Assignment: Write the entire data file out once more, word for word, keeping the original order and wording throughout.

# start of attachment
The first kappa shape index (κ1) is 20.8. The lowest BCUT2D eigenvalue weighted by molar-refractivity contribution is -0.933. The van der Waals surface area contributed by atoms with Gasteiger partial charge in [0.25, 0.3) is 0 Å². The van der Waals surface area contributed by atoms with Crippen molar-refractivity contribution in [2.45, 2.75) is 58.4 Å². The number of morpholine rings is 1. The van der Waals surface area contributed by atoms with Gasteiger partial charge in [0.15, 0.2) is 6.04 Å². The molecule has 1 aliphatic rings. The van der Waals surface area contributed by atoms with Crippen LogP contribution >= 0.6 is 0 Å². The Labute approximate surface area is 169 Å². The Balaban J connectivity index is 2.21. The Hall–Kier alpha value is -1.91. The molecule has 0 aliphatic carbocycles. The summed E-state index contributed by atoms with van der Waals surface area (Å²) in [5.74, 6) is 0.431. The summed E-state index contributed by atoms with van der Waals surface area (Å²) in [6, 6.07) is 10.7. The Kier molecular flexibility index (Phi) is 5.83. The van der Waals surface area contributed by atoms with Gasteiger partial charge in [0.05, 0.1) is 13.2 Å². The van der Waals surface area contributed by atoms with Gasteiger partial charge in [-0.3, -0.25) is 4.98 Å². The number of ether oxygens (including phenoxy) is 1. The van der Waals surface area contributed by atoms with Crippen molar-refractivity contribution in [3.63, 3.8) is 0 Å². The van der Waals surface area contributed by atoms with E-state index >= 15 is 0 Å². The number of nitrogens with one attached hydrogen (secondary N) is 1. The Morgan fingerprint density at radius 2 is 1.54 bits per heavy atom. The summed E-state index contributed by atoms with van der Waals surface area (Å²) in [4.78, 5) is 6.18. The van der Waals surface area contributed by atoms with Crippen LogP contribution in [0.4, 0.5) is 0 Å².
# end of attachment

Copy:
The first kappa shape index (κ1) is 20.8. The lowest BCUT2D eigenvalue weighted by molar-refractivity contribution is -0.933. The van der Waals surface area contributed by atoms with Gasteiger partial charge in [0.25, 0.3) is 0 Å². The van der Waals surface area contributed by atoms with Crippen molar-refractivity contribution in [2.45, 2.75) is 58.4 Å². The number of morpholine rings is 1. The van der Waals surface area contributed by atoms with Gasteiger partial charge in [0.15, 0.2) is 6.04 Å². The molecule has 1 aliphatic rings. The van der Waals surface area contributed by atoms with Crippen LogP contribution >= 0.6 is 0 Å². The Labute approximate surface area is 169 Å². The Balaban J connectivity index is 2.21. The Hall–Kier alpha value is -1.91. The molecule has 0 aliphatic carbocycles. The summed E-state index contributed by atoms with van der Waals surface area (Å²) in [5.74, 6) is 0.431. The summed E-state index contributed by atoms with van der Waals surface area (Å²) in [6, 6.07) is 10.7. The Kier molecular flexibility index (Phi) is 5.83. The van der Waals surface area contributed by atoms with Gasteiger partial charge in [0.05, 0.1) is 13.2 Å². The van der Waals surface area contributed by atoms with Gasteiger partial charge in [-0.3, -0.25) is 4.98 Å². The number of ether oxygens (including phenoxy) is 1. The van der Waals surface area contributed by atoms with Crippen molar-refractivity contribution in [3.63, 3.8) is 0 Å². The van der Waals surface area contributed by atoms with E-state index >= 15 is 0 Å². The number of nitrogens with one attached hydrogen (secondary N) is 1. The Morgan fingerprint density at radius 2 is 1.54 bits per heavy atom. The summed E-state index contributed by atoms with van der Waals surface area (Å²) in [4.78, 5) is 6.18. The van der Waals surface area contributed by atoms with Crippen LogP contribution in [0.4, 0.5) is 0 Å².